A recent report by the American Civil Liberties Union of Nebraska revealed that people of color are twice as likely to be stopped in traffic stops as white people in Nebraska. After a review of 23 Law Enforcement Agencies in Nebraska, 21 agencies did not have written anti-racial profiling policy, which is required under state law. A very low 6% of employees from those 23 agencies attended anti-bias training. “The ACLU’s report shows that some Nebraska law enforcement agencies have made an earnest effort to address racial profiling, but not all have, and there is much work we can and should do to advance racial justice,” Rose Godinez, the legal and policy counsel for the ACLU of Nebraska, said. “The lack of robust anti-bias training is deeply concerning as racial disparities in traffic stops continue to increase in Nebraska. Officers should not be able to opt out of anti-bias training, just like black, Latinx, Native American and other drivers of color cannot opt out of stops resulting from racial profiling.”
Omaha policy update.
The Omaha Police Department has updated its policies to include Bias-Based Profiling and training for their officers whereby “ …to prohibit stopping, detaining, searching or arresting any person when such action is motivated solely by considerations of race, creed, color, ethnicity or national origin, religion, political affiliation, age, gender, gender identity, marital status, disability, economic status, cultural group, or sexual orientation. The PortalOne Traffic Stop Analysis (TSA) shall be used to record traffic stop information as mandated by Nebraska Revised Statute (NRS) 20-504.”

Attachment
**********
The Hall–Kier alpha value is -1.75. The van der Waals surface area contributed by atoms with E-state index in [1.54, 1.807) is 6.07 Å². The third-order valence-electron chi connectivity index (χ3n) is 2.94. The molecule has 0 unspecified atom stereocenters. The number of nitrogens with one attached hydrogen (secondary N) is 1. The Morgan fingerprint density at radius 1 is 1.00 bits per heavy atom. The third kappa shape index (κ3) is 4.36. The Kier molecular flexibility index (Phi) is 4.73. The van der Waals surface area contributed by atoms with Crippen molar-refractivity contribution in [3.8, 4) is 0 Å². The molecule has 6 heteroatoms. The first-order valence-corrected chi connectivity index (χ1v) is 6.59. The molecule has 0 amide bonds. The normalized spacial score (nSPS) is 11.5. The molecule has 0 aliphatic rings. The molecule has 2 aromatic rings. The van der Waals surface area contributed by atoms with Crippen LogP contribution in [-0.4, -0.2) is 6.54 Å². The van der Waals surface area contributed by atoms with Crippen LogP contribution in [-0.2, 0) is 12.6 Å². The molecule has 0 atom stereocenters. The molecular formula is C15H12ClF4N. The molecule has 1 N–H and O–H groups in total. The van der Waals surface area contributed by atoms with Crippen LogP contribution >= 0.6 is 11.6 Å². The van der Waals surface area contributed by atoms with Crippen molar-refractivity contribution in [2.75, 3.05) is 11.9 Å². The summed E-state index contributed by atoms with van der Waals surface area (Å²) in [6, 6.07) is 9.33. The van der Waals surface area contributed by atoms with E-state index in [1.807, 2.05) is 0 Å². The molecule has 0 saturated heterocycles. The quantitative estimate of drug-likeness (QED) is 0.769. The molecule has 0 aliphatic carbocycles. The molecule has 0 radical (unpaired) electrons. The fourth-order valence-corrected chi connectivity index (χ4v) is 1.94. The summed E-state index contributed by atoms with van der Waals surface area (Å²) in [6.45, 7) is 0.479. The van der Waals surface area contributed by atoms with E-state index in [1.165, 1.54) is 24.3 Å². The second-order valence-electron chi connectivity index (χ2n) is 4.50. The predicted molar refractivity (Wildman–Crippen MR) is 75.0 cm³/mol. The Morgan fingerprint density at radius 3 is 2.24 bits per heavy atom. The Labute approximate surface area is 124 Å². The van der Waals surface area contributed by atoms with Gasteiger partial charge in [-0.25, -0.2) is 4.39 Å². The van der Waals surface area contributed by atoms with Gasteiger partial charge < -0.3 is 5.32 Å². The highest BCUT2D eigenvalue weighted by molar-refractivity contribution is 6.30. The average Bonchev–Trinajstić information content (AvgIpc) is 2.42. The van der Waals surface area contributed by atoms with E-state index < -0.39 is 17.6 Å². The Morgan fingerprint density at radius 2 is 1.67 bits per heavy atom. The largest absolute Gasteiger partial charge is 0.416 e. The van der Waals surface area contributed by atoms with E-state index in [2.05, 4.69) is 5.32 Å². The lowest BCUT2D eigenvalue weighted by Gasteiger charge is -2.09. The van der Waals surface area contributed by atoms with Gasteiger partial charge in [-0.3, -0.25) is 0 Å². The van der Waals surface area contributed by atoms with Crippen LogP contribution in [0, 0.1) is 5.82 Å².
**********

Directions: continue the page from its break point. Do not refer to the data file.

Identify bias-based profiling as act of police brutality.
Bias-based policing is the intentional practice by an individual law enforcement officer who incorporates prejudicial judgments based on race, ethnicity, gender, sexual orientation, economic status, religious beliefs, or age that are inappropriately applied in the performance of his/her duties. Often this bias-based profiling will initiate an encounter that escalates into excessive force, wrongful search and seizure, sexual assault or false arrest and wrongful imprisonment actions.
Seek qualified counsel.
If you have been a victim of bias-based profiling, especially after a traffic stop situation, research your options to make a complaint or initiate legal action. Call an experienced attorney at Rensch & Rensch Law Office for direction and to see if you can file a case against an officer who exercised bias-based profiling on a traffic stop in Omaha Nebraska.
Rensch & Rensch Law Office
7602 Pacific St #102
Omaha, NE 68114
Toll Free: 1-800-471-4100